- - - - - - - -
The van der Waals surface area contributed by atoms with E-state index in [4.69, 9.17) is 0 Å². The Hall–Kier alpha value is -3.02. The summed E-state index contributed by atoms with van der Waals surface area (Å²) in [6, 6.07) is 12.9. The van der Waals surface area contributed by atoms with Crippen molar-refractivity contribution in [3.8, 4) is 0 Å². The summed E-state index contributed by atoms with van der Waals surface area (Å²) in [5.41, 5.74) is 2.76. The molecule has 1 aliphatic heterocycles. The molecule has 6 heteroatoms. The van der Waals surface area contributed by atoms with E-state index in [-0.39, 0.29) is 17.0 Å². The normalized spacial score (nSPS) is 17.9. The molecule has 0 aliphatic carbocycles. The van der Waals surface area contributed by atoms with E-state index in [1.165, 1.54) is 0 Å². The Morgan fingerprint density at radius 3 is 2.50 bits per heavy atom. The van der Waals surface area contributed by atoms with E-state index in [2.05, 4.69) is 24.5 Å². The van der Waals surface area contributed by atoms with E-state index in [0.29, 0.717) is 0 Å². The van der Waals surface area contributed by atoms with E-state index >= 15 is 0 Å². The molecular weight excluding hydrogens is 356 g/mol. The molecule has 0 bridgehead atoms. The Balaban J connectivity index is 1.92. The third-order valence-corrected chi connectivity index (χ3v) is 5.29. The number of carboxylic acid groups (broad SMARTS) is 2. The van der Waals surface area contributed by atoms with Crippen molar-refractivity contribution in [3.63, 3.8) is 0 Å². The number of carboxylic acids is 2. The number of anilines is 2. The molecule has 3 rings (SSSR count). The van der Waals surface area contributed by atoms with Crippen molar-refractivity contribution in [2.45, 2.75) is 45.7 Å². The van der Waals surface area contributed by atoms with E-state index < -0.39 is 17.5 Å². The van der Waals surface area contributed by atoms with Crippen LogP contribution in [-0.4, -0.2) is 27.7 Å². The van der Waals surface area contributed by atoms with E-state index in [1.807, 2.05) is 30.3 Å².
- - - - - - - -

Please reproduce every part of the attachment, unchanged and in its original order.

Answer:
The van der Waals surface area contributed by atoms with E-state index in [4.69, 9.17) is 0 Å². The Hall–Kier alpha value is -3.02. The summed E-state index contributed by atoms with van der Waals surface area (Å²) in [6, 6.07) is 12.9. The van der Waals surface area contributed by atoms with Crippen molar-refractivity contribution in [3.8, 4) is 0 Å². The summed E-state index contributed by atoms with van der Waals surface area (Å²) in [5.41, 5.74) is 2.76. The molecule has 1 aliphatic heterocycles. The molecule has 6 heteroatoms. The van der Waals surface area contributed by atoms with E-state index in [-0.39, 0.29) is 17.0 Å². The normalized spacial score (nSPS) is 17.9. The molecule has 0 aliphatic carbocycles. The van der Waals surface area contributed by atoms with E-state index in [1.165, 1.54) is 0 Å². The Morgan fingerprint density at radius 3 is 2.50 bits per heavy atom. The van der Waals surface area contributed by atoms with E-state index in [2.05, 4.69) is 24.5 Å². The van der Waals surface area contributed by atoms with E-state index in [0.29, 0.717) is 0 Å². The van der Waals surface area contributed by atoms with E-state index >= 15 is 0 Å². The molecular weight excluding hydrogens is 356 g/mol. The molecule has 0 bridgehead atoms. The Balaban J connectivity index is 1.92. The third-order valence-corrected chi connectivity index (χ3v) is 5.29. The number of carboxylic acid groups (broad SMARTS) is 2. The van der Waals surface area contributed by atoms with Crippen molar-refractivity contribution in [3.63, 3.8) is 0 Å². The number of carboxylic acids is 2. The number of anilines is 2. The molecule has 3 rings (SSSR count). The van der Waals surface area contributed by atoms with Crippen molar-refractivity contribution in [2.45, 2.75) is 45.7 Å². The van der Waals surface area contributed by atoms with E-state index < -0.39 is 17.5 Å². The van der Waals surface area contributed by atoms with Crippen LogP contribution in [-0.4, -0.2) is 27.7 Å². The van der Waals surface area contributed by atoms with E-state index in [1.807, 2.05) is 30.3 Å².